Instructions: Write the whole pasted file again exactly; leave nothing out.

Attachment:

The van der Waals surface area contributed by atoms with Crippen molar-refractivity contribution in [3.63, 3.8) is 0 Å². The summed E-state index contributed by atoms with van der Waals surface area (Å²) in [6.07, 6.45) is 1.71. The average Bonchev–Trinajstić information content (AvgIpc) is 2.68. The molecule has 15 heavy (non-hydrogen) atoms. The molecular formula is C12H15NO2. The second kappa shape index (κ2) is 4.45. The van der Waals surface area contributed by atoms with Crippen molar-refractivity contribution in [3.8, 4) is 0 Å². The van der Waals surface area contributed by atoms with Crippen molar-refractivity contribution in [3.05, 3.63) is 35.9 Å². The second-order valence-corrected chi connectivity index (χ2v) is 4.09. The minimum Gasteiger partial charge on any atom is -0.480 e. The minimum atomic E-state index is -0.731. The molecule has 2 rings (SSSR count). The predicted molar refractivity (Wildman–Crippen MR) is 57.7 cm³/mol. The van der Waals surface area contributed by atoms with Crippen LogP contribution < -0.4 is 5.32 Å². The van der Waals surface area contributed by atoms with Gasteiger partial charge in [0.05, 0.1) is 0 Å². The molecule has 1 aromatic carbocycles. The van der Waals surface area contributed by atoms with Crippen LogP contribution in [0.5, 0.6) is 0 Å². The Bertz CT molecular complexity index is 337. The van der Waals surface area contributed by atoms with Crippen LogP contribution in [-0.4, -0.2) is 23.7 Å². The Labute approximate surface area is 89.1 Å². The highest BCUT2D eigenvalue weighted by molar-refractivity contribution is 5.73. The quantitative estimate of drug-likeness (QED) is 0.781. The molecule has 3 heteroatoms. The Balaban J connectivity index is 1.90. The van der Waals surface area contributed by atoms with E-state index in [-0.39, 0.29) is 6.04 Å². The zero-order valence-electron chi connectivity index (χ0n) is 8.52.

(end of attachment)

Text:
The van der Waals surface area contributed by atoms with Crippen molar-refractivity contribution in [3.63, 3.8) is 0 Å². The summed E-state index contributed by atoms with van der Waals surface area (Å²) in [6.07, 6.45) is 1.71. The average Bonchev–Trinajstić information content (AvgIpc) is 2.68. The molecule has 15 heavy (non-hydrogen) atoms. The molecular formula is C12H15NO2. The second kappa shape index (κ2) is 4.45. The van der Waals surface area contributed by atoms with Crippen molar-refractivity contribution in [3.8, 4) is 0 Å². The van der Waals surface area contributed by atoms with Crippen molar-refractivity contribution in [3.05, 3.63) is 35.9 Å². The second-order valence-corrected chi connectivity index (χ2v) is 4.09. The minimum Gasteiger partial charge on any atom is -0.480 e. The minimum atomic E-state index is -0.731. The molecule has 2 rings (SSSR count). The predicted molar refractivity (Wildman–Crippen MR) is 57.7 cm³/mol. The van der Waals surface area contributed by atoms with Crippen LogP contribution < -0.4 is 5.32 Å². The van der Waals surface area contributed by atoms with Gasteiger partial charge in [0.05, 0.1) is 0 Å². The molecule has 1 aromatic carbocycles. The van der Waals surface area contributed by atoms with Crippen LogP contribution in [0.5, 0.6) is 0 Å². The Bertz CT molecular complexity index is 337. The van der Waals surface area contributed by atoms with Crippen LogP contribution in [-0.4, -0.2) is 23.7 Å². The Labute approximate surface area is 89.1 Å². The highest BCUT2D eigenvalue weighted by molar-refractivity contribution is 5.73. The quantitative estimate of drug-likeness (QED) is 0.781. The molecule has 3 heteroatoms. The Balaban J connectivity index is 1.90. The van der Waals surface area contributed by atoms with E-state index in [-0.39, 0.29) is 6.04 Å². The zero-order valence-electron chi connectivity index (χ0n) is 8.52.